“That said, I think the most important thing to learn is how to get along with each other,” Obhof said. “There has to be a recognition that no matter how often you disagree on some things, 80% of the issues you tackle shouldn’t be viewed as Republican or Democratic issues.
“And if you focus on those, addressing them in a nonpartisan manner, you’ll make incremental steps toward the right public policy … for everybody,” he said.
“For example, if I ask you, ‘Should we fix local bridges that are crumbling?’ or ‘Should we address heroin overdoses across the state?’ There is not a Republican or Democratic answer to those questions. The answer should be yes,” Obhof said.
“Now, we may differ about how we get there, but if you can agree on some of the same underlying goals, you can move forward and continue to work on them.”
Both Obhof and New Mexico State Rep. Georgene Louis agreed that it is important that people on both sides of the aisle be part of the legislative process.
“There has to be outreach from leadership at each part of the process,” Obhof said. “You can’t just sit down on the last day and say, ‘We saw some of your amendments, and these are the ones that ended up in the bill.’ To legislate effectively, there needs to be an ongoing process of give-and-take between the parties.”
Rep. Louis said in some ways, the part-time nature of the New Mexico Legislature fosters such a give and take.
Legislators only meet in the state capitol in Santa Fe for 30 days in even number years, and 60-days in odd number years when the budget is due. The rest of the time, legislative committees meet in different locations throughout the state.
Many legislators, regardless of party affiliation, choose to travel to these meetings together.
In addition to fostering friendships, the travel “really helps members of both parties and both chambers of the legislature understand the needs of the different communities and regions in the state, which helps in moving legislation,” Louis said.
Natalie Wood, of the National Conference of State Legislatures, suggested legislatures can’t function smoothly without an operative committee system.
Obhof readily agreed, suggesting much of a legislative body’s success is predicated on how committees and committee assignments are handled.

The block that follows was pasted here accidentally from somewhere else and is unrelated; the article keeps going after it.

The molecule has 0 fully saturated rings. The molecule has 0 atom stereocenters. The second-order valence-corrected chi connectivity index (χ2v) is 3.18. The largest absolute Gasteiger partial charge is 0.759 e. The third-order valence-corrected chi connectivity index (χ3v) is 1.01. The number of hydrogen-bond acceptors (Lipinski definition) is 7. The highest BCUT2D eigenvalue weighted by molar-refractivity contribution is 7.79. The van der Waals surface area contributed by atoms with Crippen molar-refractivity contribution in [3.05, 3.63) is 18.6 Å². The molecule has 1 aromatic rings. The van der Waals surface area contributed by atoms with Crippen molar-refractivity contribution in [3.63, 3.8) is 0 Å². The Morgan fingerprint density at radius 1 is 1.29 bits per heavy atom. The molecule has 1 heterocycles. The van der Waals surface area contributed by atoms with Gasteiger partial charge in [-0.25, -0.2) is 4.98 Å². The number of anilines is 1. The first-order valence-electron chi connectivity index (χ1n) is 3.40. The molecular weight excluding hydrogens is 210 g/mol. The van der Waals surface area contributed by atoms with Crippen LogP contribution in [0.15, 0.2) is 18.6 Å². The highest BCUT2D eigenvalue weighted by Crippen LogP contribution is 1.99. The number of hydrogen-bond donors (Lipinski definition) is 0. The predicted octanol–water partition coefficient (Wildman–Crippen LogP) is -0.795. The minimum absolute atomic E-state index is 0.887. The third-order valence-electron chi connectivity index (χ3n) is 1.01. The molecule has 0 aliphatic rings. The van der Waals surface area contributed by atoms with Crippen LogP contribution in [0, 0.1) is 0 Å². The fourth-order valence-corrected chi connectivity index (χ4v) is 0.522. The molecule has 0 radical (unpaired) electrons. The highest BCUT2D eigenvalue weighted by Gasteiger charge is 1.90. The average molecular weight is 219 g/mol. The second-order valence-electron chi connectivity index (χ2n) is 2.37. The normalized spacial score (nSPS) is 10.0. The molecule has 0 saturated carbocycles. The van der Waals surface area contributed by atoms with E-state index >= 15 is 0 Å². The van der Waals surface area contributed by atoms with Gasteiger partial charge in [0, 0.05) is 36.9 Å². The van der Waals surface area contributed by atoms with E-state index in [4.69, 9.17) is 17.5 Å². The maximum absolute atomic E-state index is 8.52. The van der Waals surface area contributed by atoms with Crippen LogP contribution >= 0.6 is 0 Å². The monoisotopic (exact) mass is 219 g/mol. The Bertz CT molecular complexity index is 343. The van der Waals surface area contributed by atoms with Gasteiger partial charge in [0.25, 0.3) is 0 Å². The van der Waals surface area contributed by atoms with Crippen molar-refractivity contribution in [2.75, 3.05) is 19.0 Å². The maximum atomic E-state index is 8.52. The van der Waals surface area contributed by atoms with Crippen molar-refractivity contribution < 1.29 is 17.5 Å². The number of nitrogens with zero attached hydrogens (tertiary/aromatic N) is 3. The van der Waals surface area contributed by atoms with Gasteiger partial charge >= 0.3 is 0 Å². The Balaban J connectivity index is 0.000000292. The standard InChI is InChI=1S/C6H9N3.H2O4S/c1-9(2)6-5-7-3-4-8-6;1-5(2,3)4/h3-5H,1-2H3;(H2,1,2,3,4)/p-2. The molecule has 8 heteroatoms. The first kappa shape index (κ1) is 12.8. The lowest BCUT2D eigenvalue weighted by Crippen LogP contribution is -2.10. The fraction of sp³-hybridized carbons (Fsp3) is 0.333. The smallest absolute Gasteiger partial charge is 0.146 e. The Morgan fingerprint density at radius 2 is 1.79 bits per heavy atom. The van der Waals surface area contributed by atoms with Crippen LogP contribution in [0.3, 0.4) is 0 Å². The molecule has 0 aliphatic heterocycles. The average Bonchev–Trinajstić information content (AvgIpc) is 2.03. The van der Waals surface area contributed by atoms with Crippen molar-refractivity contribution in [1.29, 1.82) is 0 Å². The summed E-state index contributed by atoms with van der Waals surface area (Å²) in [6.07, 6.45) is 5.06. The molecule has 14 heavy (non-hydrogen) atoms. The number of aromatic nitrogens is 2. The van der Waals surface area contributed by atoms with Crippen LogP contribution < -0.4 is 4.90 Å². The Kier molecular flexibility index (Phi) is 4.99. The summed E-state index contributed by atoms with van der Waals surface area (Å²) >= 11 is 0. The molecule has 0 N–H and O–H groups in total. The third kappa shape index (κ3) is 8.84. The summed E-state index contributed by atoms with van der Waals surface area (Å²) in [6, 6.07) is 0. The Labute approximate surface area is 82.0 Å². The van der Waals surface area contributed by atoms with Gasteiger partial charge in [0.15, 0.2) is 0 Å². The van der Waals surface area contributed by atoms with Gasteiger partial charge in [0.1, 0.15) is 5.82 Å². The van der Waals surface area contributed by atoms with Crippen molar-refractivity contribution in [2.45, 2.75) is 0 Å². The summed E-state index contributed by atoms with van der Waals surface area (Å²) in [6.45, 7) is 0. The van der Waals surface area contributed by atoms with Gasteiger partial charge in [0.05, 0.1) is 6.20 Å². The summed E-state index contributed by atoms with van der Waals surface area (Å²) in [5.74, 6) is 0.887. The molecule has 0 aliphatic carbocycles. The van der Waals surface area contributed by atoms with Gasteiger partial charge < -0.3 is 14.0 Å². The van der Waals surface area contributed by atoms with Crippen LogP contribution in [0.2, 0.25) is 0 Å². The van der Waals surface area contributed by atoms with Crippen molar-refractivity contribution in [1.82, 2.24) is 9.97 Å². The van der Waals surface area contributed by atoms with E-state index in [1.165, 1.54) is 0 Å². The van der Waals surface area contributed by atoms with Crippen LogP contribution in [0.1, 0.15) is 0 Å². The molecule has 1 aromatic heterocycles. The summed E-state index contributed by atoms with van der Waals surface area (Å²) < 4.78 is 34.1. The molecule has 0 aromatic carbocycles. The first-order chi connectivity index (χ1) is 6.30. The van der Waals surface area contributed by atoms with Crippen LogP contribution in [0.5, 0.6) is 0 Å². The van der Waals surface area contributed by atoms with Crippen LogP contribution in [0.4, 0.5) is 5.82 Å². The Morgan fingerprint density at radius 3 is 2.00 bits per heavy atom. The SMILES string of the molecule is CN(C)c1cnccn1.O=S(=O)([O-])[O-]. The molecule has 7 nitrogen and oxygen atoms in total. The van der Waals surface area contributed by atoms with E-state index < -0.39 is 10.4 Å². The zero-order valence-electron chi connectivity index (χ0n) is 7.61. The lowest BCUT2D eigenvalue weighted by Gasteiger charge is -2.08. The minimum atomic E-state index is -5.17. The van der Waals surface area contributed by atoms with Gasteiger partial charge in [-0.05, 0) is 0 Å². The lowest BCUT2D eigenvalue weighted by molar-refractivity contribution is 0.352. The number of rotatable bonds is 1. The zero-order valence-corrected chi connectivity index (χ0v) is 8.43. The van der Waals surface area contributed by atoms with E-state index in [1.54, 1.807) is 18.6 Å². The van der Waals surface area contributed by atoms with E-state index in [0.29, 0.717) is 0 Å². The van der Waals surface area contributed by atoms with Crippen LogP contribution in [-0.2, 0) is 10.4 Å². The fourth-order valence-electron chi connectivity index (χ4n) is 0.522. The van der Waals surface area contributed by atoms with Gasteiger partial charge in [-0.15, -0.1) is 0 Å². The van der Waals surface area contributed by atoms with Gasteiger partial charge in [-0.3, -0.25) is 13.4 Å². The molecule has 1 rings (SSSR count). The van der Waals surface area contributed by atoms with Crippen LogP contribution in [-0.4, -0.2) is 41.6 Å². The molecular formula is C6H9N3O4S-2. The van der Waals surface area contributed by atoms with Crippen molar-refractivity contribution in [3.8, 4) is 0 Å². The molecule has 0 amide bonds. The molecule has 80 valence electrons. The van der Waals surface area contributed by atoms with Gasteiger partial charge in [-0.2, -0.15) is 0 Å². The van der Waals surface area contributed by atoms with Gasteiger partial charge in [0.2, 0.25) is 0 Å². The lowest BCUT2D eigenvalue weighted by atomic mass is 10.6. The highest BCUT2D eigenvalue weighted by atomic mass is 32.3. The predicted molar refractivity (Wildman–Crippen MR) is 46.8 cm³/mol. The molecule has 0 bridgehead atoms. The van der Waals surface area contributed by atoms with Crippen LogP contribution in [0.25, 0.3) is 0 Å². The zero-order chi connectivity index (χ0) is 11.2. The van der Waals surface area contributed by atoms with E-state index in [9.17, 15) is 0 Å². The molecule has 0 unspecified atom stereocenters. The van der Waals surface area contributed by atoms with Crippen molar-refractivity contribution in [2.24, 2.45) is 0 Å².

“I decide who serves on the committees and how many members are (on) each one, and I strive to keep the committee memberships roughly proportional to the political makeup of the body,” he said.
“I also strive to assign members to committees that align with their interests, but there are other factors to consider, not the least which is that we are, at least nominally, a part-time legislature, so I do try to take into account employment and district time in doing assignments,” Obhof said.
“The other thing I’m very mindful of is scheduling,” he said. “We try to work the entire schedule out at the beginning of the General Assembly, so that members know of meetings well ahead of time. … We avoid situations where you get a phone call the day before and find out you’re meeting tomorrow night.”
“My leadership team and I have a strong preference not to have issues sneak up on members,” Obhof said.
Obhof said that fairness extends to staffing. Although he describes himself as a partisan Republican, at one point suggesting that if he were in Congress, he wouldn’t be among the moderates, he’s always felt that all members should have the staff they need to get their work done.
“In the Ohio Senate we have about a 73% Republican majority, but we divide resources for hiring staff somewhere closer to 60%-50% or 55% to 45%.” he said. “As a result, the Democratic caucus has nearly as many staffers as we do, despite having fewer members … and I think that’s fine.
“I’ve found that being respectful to the other side, and treating them the way that you’d want to be treated if you were in the minority, tends to be the right policy and works out pretty well,” Obhof said.